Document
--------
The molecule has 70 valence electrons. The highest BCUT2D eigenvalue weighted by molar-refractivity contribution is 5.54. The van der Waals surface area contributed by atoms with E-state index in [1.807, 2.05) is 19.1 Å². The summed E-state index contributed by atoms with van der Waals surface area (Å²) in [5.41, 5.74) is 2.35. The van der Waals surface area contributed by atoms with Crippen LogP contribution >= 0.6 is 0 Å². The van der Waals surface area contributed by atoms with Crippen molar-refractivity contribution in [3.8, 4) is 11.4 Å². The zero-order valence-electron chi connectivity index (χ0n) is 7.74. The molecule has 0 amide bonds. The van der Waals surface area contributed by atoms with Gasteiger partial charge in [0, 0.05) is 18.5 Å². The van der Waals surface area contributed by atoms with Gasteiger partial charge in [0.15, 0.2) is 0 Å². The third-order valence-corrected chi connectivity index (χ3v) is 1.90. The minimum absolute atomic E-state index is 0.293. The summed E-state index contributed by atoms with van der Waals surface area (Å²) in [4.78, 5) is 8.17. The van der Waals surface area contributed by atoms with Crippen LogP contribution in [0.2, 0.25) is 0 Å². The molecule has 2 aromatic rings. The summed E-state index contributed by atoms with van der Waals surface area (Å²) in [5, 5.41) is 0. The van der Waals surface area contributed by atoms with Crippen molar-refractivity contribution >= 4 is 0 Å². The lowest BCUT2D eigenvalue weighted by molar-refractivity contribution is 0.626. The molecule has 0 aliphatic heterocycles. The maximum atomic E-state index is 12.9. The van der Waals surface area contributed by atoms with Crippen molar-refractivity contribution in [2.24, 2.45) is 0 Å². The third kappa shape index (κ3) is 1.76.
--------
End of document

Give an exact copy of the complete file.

The molecule has 70 valence electrons. The highest BCUT2D eigenvalue weighted by molar-refractivity contribution is 5.54. The van der Waals surface area contributed by atoms with E-state index in [1.807, 2.05) is 19.1 Å². The summed E-state index contributed by atoms with van der Waals surface area (Å²) in [5.41, 5.74) is 2.35. The van der Waals surface area contributed by atoms with Crippen LogP contribution >= 0.6 is 0 Å². The van der Waals surface area contributed by atoms with Crippen molar-refractivity contribution in [3.8, 4) is 11.4 Å². The zero-order valence-electron chi connectivity index (χ0n) is 7.74. The molecule has 0 amide bonds. The van der Waals surface area contributed by atoms with Gasteiger partial charge in [0, 0.05) is 18.5 Å². The van der Waals surface area contributed by atoms with Gasteiger partial charge in [0.15, 0.2) is 0 Å². The third-order valence-corrected chi connectivity index (χ3v) is 1.90. The minimum absolute atomic E-state index is 0.293. The summed E-state index contributed by atoms with van der Waals surface area (Å²) in [4.78, 5) is 8.17. The van der Waals surface area contributed by atoms with Crippen LogP contribution in [0.2, 0.25) is 0 Å². The molecule has 2 aromatic rings. The summed E-state index contributed by atoms with van der Waals surface area (Å²) in [5, 5.41) is 0. The van der Waals surface area contributed by atoms with Crippen molar-refractivity contribution >= 4 is 0 Å². The lowest BCUT2D eigenvalue weighted by molar-refractivity contribution is 0.626. The molecule has 0 aliphatic heterocycles. The maximum atomic E-state index is 12.9. The van der Waals surface area contributed by atoms with Crippen molar-refractivity contribution in [2.24, 2.45) is 0 Å². The third kappa shape index (κ3) is 1.76.